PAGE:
Candor - Pam Bachorz

The Message pounds in my head: The great are never late. The great are never late. It's a tough one to fight: It plays every day. Everywhere. One of Dad's classics.

I remember hearing about Candor a while ago and thought it sounded great. Based on the author's six-year stint in Celebration, Florida, it's about a model community where everyone is brainwashed into being perfect citizens. The adults moving there know what will happen to them: they'll quit smoking, lose weight, and be happily married. But their kids don't. They don't know why they're suddenly eager to study and happy to munch on carrots and celery sticks at the movie theater (which only plays G-rated movies). And they don't care, either, because they don't remember.

But Oscar Banks, son of the town's founder (and chief brainwasher), has a secret. He discovered his father's secret and learned to program his own counter-messages into his music. He plays the part of the perfect son, but secretly he runs his own counter-programming and helps kids escape Candor for a hefty fee.

That in itself is an interesting premise, but of course we need a little additional conflict and tension, right? Enter Nia, a new girl who is decidedly imperfect and seems to be the only one not impressed by Oscar's good-kid front. Oscar doesn't want Nia to change, but he also doesn't want her to leave, which present an interesting dilemma.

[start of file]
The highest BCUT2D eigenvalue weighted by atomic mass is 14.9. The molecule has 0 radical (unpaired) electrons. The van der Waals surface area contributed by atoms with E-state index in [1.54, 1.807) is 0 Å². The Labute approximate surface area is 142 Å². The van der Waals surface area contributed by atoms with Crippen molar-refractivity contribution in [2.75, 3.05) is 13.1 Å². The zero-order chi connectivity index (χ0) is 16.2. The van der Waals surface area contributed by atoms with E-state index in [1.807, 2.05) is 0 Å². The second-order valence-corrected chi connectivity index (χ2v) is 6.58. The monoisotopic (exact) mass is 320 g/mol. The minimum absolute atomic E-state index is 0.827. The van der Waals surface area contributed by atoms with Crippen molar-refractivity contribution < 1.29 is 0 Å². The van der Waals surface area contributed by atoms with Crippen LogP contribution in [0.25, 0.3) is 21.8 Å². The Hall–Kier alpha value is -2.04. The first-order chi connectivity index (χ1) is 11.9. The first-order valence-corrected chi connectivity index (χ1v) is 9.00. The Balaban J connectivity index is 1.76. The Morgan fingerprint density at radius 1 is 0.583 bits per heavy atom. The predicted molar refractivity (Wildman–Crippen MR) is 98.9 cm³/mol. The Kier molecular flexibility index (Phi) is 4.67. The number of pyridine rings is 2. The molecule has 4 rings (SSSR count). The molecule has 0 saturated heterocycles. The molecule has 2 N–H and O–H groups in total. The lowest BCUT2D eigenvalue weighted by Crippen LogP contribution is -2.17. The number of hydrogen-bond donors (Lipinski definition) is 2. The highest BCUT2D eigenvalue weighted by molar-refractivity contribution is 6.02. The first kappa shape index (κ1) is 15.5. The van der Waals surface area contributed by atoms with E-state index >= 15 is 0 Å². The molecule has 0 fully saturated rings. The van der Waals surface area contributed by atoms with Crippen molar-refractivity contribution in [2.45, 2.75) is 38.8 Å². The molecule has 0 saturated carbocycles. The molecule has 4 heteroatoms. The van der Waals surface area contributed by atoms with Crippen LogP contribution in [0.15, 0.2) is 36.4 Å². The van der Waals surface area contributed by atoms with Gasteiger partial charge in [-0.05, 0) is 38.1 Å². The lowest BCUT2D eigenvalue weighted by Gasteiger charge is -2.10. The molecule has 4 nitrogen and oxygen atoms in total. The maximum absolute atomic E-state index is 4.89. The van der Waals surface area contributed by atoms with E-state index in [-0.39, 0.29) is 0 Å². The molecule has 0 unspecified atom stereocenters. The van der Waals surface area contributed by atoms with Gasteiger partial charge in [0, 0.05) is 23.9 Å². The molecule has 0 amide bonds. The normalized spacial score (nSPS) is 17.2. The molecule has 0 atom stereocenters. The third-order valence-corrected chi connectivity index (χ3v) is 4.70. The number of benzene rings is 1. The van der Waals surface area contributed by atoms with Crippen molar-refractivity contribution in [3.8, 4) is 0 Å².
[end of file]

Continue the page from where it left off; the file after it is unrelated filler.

Candor is sort of a young adult Stepford: everything looks perfect on the surface, but it's not real. Oscar's dad can easily shift the tone of the entire town by changing the messages when necessary, making people forget anything unpleasant or even erasing the entire memory of somebody who left. It has shades of "The Truman Show" and 1984 as well.

I liked the story, even if it wasn't entirely unpredictable throughout. There were a few surprises here and there and you didn't know exactly what would happen, but you can sort of see a lot of it coming. My main complaint, really, is that Oscar doesn't talk (or think) like a teenage boy. Ok, yes, he helps kids for a fee and not out of the kindness of his heart. But the way he talks about Nia just doesn't seem real. I mean, it makes for a more interesting read, I'm sure, but it doesn't always feel in character.

For fans of dystopian futures, Candor is worth checking out.

Fed to jonathan's brain | October 06, 2010 | Comments (0)


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